• PORT: The TCP port that your app must listen on to receive incoming network requests. Your app is required to listen on this port. See containerized app requirements for more information.

Apps that use a PostgreSQL database will also have the following environment variables set:

  • PGDATABASE: The name of the database to connect to.

  • PGHOST: The hostname of the database cluster.

  • PGPASSWORD: The password to use when connecting to the database. Note that this environment variable may contain special characters.

  • PGPORT: The TCP port number to connect to.

  • PGUSER: The username to use when connecting to the database.

Apps that use a Microsoft SQL Server database will also have the following environment variables set:

  • MSSQL_DATABASE: The name of the database to connect to.

  • MSSQL_HOST: The hostname of the database cluster.

  • MSSQL_PASSWORD: The password to use when connecting to the database. Note that this environment variable may contain special characters.

  • MSSQL_TCP_PORT: The TCP port number to connect to.

  • MSSQL_USER: The username to use when connecting to the database.

note

Runtime environment variables are not available during your app's build process.

»Build Environment Variables

You can specify your own custom environment variables that will be available to your app during the image build process. For more information on setting custom environment variables, see Customizing Your App Environment.

note

Build environment variables are only available during the build process, not during normal app runtime.

»Resources created

When this template is used to deploy your app, it creates the following Adaptable Cloud resources:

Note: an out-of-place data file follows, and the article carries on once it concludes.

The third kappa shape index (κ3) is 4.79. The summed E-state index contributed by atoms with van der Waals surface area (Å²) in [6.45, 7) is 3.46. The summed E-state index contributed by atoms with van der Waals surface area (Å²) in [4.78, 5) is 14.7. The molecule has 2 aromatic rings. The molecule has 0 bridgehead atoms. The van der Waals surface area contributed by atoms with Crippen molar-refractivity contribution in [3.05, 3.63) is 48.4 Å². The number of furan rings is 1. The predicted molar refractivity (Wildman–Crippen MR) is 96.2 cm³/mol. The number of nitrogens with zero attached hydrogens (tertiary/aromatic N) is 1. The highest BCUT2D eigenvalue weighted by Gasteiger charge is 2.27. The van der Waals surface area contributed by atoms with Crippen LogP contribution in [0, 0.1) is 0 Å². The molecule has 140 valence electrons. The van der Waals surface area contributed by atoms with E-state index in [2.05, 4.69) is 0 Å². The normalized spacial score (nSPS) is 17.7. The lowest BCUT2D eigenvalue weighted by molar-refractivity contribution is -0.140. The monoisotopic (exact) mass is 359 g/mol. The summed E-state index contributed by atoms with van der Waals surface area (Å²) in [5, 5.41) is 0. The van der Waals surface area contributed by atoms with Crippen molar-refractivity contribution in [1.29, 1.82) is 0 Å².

»Serverless database

The first time your app is deployed, the template creates a fully-managed serverless database that your app can use to store its data.

This template supports MongoDB, PostgreSQL, and Microsoft SQL Server.

Connection information for the database is provided directly to your running app via the DATABASE_URL environment variable.

»Load balancer

The template creates an HTTPS load balancer that sits in front of your app. This means that your deployed app immediately supports TLS encryption and advanced protocols like HTTP/2 and HTTP/3 without having to change your app source code.

»Container image

The template automatically builds your app source code from your GitHub repo into a Kubernetes-compatible container image each time you push to your selected branch on GitHub.

It uses Cloud Native Buildpacks to build the image, then pushes it to your app's private container registry.

To provide environment variables that can be accessed during the image build process, see Build Environment.

»Serverless containers

After the template builds your app into a container image, it deploys that image to the Adaptable Container Service, which is a highly scalable serverless platform based on Kubernetes.

»Package manager

This template supports four package management options:

»Pip

Installation of dependencies with Pip is triggered by including a valid requirements.txt at the root of your repo.

»Pipenv

Installation of dependencies with Pipenv is triggered by including a valid Pipfile at the root of your repo.

»Miniconda

Including either an environment.yml or package-list.txt file at the root of your repo will trigger Miniconda to install dependencies and create a conda environment.

»Poetry

Including a pyproject.toml at the root of your repo will trigger Poetry to install dependencies and create a virtual environment.

When using Poetry, the start command for your app can be set via your pyproject.toml file. For example, you could have a pyproject.toml file that includes the following:

[tool.poetry.scripts]
my-script = "my_module:main"

This would cause your app to be started with the command line:

poetry run my-script

»Specifying a start command

For Adaptable to run your app, you must specify the command line that Adaptable should execute to run your app. Adaptable will look for your app's start command in a few places. It will try them in the order listed below and use the command from the first one it finds.

  1. Start Command template setting